The power of talent

The “power of talent” is highly regarded in Vietnam. Its track record of investing in the education and advanced skills of its people, particularly in the technology sector, is enviable by any standard.

In the last two decades, school attendance has dramatically improved, with net primary enrolment increasing from 86 percent in 1993 to 96 percent in 2006. With the support of initiatives from international organizations such as the World Bank, the Vietnamese Government has put more than 80 million language and mathematics textbooks into primary schools across Vietnam and built around 14,000 classrooms. Microsoft has undertaken a program to train 50,000 teachers in the country. Such investment has contributed to one of the highest literacy rates in the world, at well over 90 percent, with a large percentage of the population speaking both Vietnamese and English. Internet access penetration per capita of 23.4 percent positions Vietnam in the world’s top twenty countries. It is easy to understand why when traveling outside the major conurbations: Every village seems to have an internet café.

Advanced education to degree level has also benefited from investment by both the Vietnamese Government and private institutions. There are more than 200 universities in Vietnam, with 23 non-public universities, accounting for 11 percent of the total number. Harvey Nash was one of the first businesses to partner with local organizations – in our case it was our software development partner FPT – to educate students in high technology skills. The FPT University alone provides over 2000 technology graduates each year. The success of these institutions in training students for specific high technology careers has led the government to announce an increase in the number of non-public universities from 11 to 30 percent within the next few years.

Within the technology sector, specific initiatives have also contributed to the creation of a highly skilled technology workforce. The US$70 million government investment in software industry training is one such example. Also, one should not forget how the personal drive and ambition of the Vietnamese people contribute to the success of the technology sector. Science-based subjects are the first choice for 83 percent of students at Vietnamese universities. It is no coincidence that the International Mathematics Olympiad was held in Vietnam this year. Vietnam’s team achieved a podium place, beaten only by China and Russia.

As a result of the investment in science-based education, Vietnamese universities are now producing technology graduates at a rate of 4:1 compared to the UK and most Western countries. Having been involved in the talent business for the past ten years, it has become clear to us that developed countries have suffered from a significant skills shortage within IT and science. With a growing and youthful technology literate workforce, and an ambition to develop its software services, Vietnam has become a natural home for many technologically sophisticated companies. Seven years after our initial investment in the country, Harvey Nash now employs over 2,500 technology professionals. An important and often forgotten statistic is the staff churn rate, which has reached damaging proportions in India, for example. Vietnam has enviable staff retention rates primarily based on the innate culture of loyalty created by the family ethic. Harvey Nash staff churn rates are sub 6 percent of the workforce.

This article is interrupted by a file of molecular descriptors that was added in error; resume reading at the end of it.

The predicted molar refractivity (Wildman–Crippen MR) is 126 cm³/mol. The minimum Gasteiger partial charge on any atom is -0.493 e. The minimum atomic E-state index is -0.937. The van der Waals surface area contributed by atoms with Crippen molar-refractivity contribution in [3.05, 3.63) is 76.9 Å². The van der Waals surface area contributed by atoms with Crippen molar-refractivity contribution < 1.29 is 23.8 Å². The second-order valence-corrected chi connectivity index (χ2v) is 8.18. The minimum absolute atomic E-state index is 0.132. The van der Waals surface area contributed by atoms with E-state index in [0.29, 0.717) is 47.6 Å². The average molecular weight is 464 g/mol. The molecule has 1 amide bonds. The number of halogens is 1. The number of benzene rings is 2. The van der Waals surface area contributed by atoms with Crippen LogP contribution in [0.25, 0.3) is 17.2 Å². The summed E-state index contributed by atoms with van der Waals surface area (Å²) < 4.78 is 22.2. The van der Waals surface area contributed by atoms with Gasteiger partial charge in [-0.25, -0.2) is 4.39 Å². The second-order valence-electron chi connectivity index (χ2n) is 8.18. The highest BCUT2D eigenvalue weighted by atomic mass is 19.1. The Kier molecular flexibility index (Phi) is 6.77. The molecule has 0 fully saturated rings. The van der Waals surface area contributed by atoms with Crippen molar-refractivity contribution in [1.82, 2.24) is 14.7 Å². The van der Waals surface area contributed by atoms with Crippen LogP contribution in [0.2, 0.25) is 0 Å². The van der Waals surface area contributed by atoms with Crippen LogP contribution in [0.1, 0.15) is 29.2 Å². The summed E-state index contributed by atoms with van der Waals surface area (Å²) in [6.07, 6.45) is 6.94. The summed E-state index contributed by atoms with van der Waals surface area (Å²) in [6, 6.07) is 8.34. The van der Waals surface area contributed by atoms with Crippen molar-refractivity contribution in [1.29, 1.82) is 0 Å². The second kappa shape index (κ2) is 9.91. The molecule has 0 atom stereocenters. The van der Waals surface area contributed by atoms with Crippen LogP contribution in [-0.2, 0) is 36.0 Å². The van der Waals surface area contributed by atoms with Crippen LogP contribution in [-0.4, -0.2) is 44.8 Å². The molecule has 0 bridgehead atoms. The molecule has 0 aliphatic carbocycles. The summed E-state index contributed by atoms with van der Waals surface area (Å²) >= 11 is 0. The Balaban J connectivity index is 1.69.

Gender balance

The investment in education of the last two decades has also had a significant impact on gender diversity in the Vietnamese workforce. In a country where 52 percent of the population is female, women make up a very positive proportion of skilled employees and management. In fact, with science and technology subjects favored by the vast majority of Vietnamese students, women also make up a large proportion of technical roles like software engineers – a far more positive balance than the gender gap plaguing the IT industry in developed countries where less than 12 percent of technology workers are female.

Harvey Nash’s experience also proves this favorable trend: 56 percent of the Harvey Nash team in Vietnam is female, including many management and technical roles. In fact, our senior management team in the country comprises six people in total: four women and two men.

Foundations for growth and an exciting future

The basis for the current success and future prosperity of Vietnam was established more than 20 years ago with the adoption of the Doi Moi economic policies and a desire to integrate into the global community.

The more recent investment in education, which has led to the development of a world-class technology literate workforce, has already had a direct impact in propelling Vietnam into the global business spotlight.

As Klaus Rohland, former Country Director for Vietnam at the World Bank recently stated, "there is probably no other country in the world that has moved its development so far and so fast”.

Still, challenges remain for the Vietnamese Government and the Vietnamese people. There is a need for more sophisticated regulation in financial services to encourage further foreign investment. The pace of infrastructure upgrade has to be improved to keep up with the demands of 21st century business. Middle management skills in all industries also need continued investment to ensure quality standards are not put at risk. This is not surprising given that Vietnam has such a young workforce and therefore lacks experience in certain fields. However, this is an opportunity for many professionals from the rest of the world who can help to fill the skills gap.

There are few Western companies with as much experience in Vietnam as Harvey Nash, and the ongoing pace of development in the country constantly impresses us. We see continued investment from the Vietnamese Government and foreign business, making Vietnam ever more appealing to the rest of the world.

Vietnam is already a stable, growing and strong country. As it continues to reinvest its mineral, agricultural and economic wealth in science-based education to benefit the global high technology industry, it will grow in importance on the world stage.

he Vietnamese Government has laid the foundations, while the Vietnamese people have shown that they have the entrepreneurial skills, the energy and the ambition to create a winning formula for long-term success.